What’s in a Name?

(courtesy of Court Theatre)

Though only two actors command the stage and the set consists of little more than chairs and a backdrop, Court Theatre’s production of “Sizwe Banzi Is Dead” is filled with an energy and charm that belies its spartan setup. Deftly directed by Ron OJ Parson, the play is served well by the intimate nature of the Abelson Auditorium. Although more obscure and seemingly dated than other work by Athol Fugard (best known for “Tsotsi,” which was made into an Academy-Award winning film), “Sizwe” carries underlying themes of alienation and identity that move the piece beyond its 1970s South African setting.

The ninety-minute play opens with an extended monologue by Styles (Chiké Johnson), a photographer in New Brighton who regales the audience with tales of his past as a line worker and his battles with cockroaches in his studio. Just when it seems his stories will never end, a rap at the door interrupts him. The nerve-stricken man he photographs, Sizwe Banzi (Allen Gilmore), falsely introduces himself as Robert Zwelinzima. Styles does his best to draw out this sorrow-ridden character, whose reasons for mystery and misery soon become clear. As the audience finds out, Banzi came to Port Elizabeth in order to find work. Unable to do so, he has found out he has three days to return to King William’s Town–he can work the mines there or remain jobless. After a long night of drinking with Buntu (also played by Johnson), a friend of a friend, the pair comes across a corpse in an alley. The corpse carries papers with a work permit. Name? Robert Zwelinzima. Banzi is then faced with the decision of returning home a failure or adopting the identity of this dead man, losing his own in the process.

The history of this play is in some respects as fascinating as the play itself. Fugard wrote this work in combination with John Kani and Winston Ntshona, who both acted in the original production of the play. Kani used to improvise Style’s opening monologue, in some cases extending his lines until Ntshona forced himself on stage. Although never overt with its condemnation of apartheid, “Sizwe” was controversial enough to warrant the arrest of both actors for obscenity in 1976. Showings were marked by active audience participation and dialogues about the ethics of Banzi’s act would break out in the middle of scenes. The audience at Court Theatre for this production was a good deal more passive, though not for lack of trying on the actors’ parts.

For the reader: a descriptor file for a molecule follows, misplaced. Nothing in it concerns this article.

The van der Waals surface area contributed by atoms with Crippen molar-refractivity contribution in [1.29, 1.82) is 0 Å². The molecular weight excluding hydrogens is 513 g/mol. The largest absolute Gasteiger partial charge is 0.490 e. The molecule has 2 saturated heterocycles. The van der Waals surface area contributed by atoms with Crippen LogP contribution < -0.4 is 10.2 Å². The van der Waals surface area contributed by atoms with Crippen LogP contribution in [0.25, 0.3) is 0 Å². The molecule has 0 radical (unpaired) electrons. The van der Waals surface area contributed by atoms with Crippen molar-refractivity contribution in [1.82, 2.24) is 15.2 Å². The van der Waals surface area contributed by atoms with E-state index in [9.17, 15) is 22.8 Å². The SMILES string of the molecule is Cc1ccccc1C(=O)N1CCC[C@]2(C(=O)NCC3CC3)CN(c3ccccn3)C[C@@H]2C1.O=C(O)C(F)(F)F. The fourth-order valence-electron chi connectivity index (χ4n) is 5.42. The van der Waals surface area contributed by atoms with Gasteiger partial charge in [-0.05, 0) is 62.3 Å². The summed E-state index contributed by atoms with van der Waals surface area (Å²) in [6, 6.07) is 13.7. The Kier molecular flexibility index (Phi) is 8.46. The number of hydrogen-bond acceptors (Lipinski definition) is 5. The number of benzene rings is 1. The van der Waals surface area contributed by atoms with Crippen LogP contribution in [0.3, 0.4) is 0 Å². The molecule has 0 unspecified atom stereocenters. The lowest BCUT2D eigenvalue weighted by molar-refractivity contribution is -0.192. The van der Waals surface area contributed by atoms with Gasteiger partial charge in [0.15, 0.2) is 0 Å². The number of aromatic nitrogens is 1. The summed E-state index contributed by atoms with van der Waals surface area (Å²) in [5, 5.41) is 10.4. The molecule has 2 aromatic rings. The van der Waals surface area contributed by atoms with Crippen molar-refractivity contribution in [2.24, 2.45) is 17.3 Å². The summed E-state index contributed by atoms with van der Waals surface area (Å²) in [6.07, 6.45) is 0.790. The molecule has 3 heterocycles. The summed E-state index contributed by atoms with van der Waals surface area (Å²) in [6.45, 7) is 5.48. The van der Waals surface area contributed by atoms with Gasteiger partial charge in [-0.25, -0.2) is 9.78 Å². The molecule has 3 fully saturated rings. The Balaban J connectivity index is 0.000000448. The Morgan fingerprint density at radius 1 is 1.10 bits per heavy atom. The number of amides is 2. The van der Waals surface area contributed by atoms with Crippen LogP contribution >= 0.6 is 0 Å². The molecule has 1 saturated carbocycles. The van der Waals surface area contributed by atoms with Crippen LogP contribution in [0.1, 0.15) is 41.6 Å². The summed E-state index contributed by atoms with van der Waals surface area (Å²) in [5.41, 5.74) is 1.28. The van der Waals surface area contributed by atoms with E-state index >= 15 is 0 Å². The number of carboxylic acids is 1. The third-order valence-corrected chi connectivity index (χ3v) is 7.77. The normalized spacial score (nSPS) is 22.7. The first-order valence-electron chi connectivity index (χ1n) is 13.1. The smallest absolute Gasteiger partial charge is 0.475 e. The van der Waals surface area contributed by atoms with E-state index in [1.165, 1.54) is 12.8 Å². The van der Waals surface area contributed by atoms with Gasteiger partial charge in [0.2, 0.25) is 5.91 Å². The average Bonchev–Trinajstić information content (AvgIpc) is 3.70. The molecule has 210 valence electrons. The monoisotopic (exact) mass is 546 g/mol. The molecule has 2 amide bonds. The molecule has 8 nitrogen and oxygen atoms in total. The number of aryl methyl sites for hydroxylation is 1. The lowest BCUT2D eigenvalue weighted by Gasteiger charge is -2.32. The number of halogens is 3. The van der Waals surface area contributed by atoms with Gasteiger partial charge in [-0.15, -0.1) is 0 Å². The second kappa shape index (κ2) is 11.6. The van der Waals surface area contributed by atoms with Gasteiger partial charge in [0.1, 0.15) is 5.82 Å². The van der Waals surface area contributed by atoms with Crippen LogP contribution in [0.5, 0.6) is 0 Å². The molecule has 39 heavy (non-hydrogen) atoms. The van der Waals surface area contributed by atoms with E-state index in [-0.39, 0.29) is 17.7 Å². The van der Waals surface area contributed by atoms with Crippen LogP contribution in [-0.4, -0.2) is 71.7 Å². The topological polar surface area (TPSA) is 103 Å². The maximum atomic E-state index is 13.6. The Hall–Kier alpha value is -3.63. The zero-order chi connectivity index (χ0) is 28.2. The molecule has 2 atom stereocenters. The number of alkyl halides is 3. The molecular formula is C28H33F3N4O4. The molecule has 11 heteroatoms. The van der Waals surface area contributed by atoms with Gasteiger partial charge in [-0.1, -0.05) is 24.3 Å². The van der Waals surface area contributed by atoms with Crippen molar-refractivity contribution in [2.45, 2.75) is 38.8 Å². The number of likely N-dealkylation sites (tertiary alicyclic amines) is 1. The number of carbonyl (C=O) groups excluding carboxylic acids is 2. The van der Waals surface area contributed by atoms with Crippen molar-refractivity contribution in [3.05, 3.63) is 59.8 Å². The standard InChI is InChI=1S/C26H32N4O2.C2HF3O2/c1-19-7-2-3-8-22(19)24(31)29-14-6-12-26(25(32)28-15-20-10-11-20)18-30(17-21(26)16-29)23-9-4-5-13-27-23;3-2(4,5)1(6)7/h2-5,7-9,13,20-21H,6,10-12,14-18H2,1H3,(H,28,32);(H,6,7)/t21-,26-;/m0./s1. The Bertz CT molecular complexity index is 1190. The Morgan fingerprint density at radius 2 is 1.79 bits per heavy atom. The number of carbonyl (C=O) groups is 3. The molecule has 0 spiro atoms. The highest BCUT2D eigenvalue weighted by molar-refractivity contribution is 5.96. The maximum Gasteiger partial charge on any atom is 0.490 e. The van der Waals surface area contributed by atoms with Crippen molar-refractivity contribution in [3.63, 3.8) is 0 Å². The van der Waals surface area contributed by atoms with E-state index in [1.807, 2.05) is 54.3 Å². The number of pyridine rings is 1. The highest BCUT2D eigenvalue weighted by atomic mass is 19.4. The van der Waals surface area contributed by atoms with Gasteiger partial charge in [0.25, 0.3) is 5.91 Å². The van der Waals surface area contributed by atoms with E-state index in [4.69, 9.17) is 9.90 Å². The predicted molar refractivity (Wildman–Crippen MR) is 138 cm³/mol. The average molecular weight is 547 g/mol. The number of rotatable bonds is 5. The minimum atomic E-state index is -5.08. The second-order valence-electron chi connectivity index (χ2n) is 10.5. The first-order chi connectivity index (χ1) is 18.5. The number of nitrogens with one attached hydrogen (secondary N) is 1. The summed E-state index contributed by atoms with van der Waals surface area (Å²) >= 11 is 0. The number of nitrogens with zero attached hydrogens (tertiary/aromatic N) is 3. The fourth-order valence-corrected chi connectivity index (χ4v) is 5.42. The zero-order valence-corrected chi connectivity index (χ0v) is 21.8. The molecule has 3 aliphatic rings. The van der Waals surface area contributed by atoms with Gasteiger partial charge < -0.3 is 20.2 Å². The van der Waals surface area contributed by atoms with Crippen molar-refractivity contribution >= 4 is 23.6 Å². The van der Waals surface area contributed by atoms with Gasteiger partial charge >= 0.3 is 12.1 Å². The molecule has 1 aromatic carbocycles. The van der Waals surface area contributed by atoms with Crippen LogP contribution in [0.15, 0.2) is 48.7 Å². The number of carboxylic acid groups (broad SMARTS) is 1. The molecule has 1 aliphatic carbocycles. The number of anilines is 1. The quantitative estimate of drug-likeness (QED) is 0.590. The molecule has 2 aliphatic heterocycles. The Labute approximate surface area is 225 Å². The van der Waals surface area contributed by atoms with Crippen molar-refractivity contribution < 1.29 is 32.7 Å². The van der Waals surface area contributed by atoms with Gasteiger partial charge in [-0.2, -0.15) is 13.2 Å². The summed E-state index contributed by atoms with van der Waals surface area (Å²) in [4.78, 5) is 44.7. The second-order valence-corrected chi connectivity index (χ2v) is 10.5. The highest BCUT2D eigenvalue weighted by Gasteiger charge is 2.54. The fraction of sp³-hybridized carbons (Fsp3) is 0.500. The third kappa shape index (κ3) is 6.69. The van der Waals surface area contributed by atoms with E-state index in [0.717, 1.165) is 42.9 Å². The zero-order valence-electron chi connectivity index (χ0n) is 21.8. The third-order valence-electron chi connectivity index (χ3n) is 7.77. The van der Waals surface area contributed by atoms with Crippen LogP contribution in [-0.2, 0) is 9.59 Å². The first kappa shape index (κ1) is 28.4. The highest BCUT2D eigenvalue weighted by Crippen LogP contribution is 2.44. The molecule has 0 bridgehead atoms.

Although the play is certainly a product of its time, this production of “Sizwe” has more going for it than its historical elements. The story’s personalized commentary on apartheid is well matched by the close physical proximity of the actors to the audience, and neither character is afraid to directly confront their viewers, grabbing hands and climbing over seats in one climactic scene. The play is strikingly physical: Johnson appears shirtless, and in one cathartic moment, Gilmore strips to his briefs. Without props or staging to hide behind, Banzi and Buntu’s physiognomies are all the audience has to understand the characters. Questions of identity abound, some obvious and others subtle. At what cost should one give up one’s name? For family, food, life? The dead man who Banzi becomes is not a deus ex machina solution to a problem of work but an absurdist beginning to a debate on identity. Although the play may have begun life as a political feature, its current aim is more philosophical–and Court Theatre meets that aim admirably.
Court Theatre, 5535 S. Ellis Ave. Through June 13. Wednesdays, 10:30am and 7:30pm; Thursdays, 7:30pm; Fridays, 8pm; Saturdays, 3pm and 8pm; Sundays, 2:30pm and 7:30pm. courttheatre.org